ISSN 2284-7995, ISSN Online 2285-3952


Published in Scientific Papers. Series "Management, Economic Engineering in Agriculture and rural development", Vol. 18 ISSUE 4
Written by Luminita VISAN, Radiana-Maria TAMBA-BEREHOIU, Ciprian Nicolae POPA, Silvana Mihaela DANAILA-GUIDEA, Rodica CULEA

The aroma of wines is represented by a complex of volatile compounds coming from several sources, as well as their interaction with the other chemical substances of the wine: water, ethyl alcohol and other alcohols, phenolic compounds, polysaccharides, fatty acids, etc. The main compounds that participate in the aroma of wine and which give, for the most part its typical flavour are the primary or varietal flavours, coming from grapes and which, besides the phenolic compound’s secondary metabolites of vineyards. These compounds are in the free state or in the form of flavour precursors that are in a bonded state. During the processing of grapes and musts a multitude of volatile compounds are formed which together with the primary aromas give the aroma of the young wine, typical of the variety from which it originates, as well as terroir. The Saccharomyces cerevisiae yeasts have an essential role in the complex of fermentation flavors.Thus, in addition to the flavors formed in the fermentative process, other volatile compounds are formed by the action of the yeast on the primary flavors. In the case of matured wines, the flavour is complemented by compounds formed during the maturation period, forming the so-called wine bouquet.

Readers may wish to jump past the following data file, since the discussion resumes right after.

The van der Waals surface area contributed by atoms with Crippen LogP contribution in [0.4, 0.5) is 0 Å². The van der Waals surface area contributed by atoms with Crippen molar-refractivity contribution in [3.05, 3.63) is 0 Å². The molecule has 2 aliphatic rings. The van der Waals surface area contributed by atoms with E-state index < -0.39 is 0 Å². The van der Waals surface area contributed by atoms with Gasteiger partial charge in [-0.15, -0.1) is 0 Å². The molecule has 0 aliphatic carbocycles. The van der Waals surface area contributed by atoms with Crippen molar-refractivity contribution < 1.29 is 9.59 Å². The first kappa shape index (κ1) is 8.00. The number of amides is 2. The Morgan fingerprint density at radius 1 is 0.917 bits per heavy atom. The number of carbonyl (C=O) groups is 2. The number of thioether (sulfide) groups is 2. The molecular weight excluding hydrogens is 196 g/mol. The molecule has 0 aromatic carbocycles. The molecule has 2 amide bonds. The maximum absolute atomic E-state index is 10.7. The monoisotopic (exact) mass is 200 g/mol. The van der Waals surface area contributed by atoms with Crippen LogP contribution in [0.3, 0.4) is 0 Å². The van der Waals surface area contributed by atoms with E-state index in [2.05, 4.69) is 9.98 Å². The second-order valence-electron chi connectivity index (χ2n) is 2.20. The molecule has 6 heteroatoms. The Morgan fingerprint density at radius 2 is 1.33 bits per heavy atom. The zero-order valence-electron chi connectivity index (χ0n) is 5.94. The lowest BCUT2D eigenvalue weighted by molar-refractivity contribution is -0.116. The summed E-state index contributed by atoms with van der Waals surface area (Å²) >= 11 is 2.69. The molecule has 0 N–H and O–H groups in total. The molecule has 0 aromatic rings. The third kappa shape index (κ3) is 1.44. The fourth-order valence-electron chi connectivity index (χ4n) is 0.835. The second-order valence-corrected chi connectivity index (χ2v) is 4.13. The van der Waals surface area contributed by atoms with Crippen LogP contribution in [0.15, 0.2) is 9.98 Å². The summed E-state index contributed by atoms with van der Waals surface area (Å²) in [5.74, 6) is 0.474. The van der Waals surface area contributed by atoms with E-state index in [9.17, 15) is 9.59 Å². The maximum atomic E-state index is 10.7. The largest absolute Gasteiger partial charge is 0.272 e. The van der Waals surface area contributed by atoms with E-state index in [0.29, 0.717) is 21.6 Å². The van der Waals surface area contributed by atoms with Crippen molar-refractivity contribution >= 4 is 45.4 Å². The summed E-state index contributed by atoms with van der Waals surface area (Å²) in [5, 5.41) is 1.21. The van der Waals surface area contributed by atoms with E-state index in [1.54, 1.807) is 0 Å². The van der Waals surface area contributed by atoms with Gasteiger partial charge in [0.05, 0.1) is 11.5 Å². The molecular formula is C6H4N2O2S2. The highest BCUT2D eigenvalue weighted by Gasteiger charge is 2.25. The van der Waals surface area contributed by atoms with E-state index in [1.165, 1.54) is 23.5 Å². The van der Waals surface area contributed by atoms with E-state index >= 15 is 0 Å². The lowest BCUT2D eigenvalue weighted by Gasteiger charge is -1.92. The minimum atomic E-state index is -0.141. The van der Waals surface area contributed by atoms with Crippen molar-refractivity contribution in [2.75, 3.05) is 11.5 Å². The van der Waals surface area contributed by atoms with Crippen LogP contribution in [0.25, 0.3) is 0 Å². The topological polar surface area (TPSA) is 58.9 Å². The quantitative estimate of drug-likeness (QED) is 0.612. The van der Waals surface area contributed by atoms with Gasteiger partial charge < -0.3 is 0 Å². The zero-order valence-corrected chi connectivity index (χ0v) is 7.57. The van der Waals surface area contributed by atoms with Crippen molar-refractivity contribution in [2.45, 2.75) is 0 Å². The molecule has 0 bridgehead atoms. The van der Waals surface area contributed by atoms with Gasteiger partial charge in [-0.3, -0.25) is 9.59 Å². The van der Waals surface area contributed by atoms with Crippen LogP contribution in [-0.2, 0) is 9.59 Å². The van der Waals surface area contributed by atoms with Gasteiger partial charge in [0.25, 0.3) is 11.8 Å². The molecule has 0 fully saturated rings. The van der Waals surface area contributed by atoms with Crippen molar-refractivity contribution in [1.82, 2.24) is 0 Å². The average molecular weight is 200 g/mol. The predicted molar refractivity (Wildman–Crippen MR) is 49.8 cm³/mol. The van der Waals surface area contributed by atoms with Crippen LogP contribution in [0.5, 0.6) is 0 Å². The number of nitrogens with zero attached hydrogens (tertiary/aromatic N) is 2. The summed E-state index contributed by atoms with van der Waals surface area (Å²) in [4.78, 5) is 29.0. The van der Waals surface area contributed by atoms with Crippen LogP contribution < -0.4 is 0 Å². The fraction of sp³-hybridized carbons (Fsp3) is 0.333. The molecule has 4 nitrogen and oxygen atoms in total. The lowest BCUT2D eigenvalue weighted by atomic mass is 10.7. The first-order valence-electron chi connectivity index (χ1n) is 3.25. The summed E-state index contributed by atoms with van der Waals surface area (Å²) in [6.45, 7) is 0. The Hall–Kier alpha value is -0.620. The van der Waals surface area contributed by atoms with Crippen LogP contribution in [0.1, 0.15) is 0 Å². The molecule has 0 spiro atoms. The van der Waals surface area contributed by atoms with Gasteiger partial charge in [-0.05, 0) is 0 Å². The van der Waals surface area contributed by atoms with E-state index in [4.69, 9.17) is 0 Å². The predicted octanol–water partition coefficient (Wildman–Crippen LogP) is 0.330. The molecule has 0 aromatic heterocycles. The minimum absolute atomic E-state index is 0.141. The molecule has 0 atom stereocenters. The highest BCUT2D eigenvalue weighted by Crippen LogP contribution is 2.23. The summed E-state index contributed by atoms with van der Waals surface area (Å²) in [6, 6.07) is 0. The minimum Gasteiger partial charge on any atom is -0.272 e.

[Read full article] [Citation]

The publisher is not responsible for the opinions published in the Volume. They represent the authors’ point of view.

© 2019 To be cited: Scientific Papers. Series “Management, Economic Engineering in Agriculture and Rural Development“.

Powered by INTELIDEV